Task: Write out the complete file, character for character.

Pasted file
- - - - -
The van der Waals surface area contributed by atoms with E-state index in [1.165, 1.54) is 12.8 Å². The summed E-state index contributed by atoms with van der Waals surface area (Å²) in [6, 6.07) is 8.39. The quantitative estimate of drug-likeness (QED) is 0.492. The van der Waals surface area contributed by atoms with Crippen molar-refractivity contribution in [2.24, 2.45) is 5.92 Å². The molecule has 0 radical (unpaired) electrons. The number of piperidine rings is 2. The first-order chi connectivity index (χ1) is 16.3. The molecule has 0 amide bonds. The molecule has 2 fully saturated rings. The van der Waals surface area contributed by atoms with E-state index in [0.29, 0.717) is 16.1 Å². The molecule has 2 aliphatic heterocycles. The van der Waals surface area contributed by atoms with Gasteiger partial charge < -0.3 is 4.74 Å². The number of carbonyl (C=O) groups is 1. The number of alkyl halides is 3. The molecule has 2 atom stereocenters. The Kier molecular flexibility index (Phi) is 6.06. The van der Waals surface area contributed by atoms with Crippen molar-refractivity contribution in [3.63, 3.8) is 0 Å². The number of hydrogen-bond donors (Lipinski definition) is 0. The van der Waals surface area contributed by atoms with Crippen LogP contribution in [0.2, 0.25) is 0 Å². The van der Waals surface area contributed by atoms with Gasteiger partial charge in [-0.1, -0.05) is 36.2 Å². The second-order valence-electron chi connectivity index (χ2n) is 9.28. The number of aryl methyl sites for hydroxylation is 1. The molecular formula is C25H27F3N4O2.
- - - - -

The van der Waals surface area contributed by atoms with E-state index in [1.165, 1.54) is 12.8 Å². The summed E-state index contributed by atoms with van der Waals surface area (Å²) in [6, 6.07) is 8.39. The quantitative estimate of drug-likeness (QED) is 0.492. The van der Waals surface area contributed by atoms with Crippen molar-refractivity contribution in [2.24, 2.45) is 5.92 Å². The molecule has 0 radical (unpaired) electrons. The number of piperidine rings is 2. The first-order chi connectivity index (χ1) is 16.3. The molecule has 0 amide bonds. The molecule has 2 fully saturated rings. The van der Waals surface area contributed by atoms with E-state index in [0.29, 0.717) is 16.1 Å². The molecule has 2 aliphatic heterocycles. The van der Waals surface area contributed by atoms with Gasteiger partial charge < -0.3 is 4.74 Å². The number of carbonyl (C=O) groups is 1. The number of alkyl halides is 3. The molecule has 2 atom stereocenters. The Kier molecular flexibility index (Phi) is 6.06. The van der Waals surface area contributed by atoms with Crippen molar-refractivity contribution in [3.63, 3.8) is 0 Å². The number of hydrogen-bond donors (Lipinski definition) is 0. The van der Waals surface area contributed by atoms with Crippen LogP contribution in [0.2, 0.25) is 0 Å². The van der Waals surface area contributed by atoms with Gasteiger partial charge in [-0.1, -0.05) is 36.2 Å². The second-order valence-electron chi connectivity index (χ2n) is 9.28. The number of aryl methyl sites for hydroxylation is 1. The molecular formula is C25H27F3N4O2.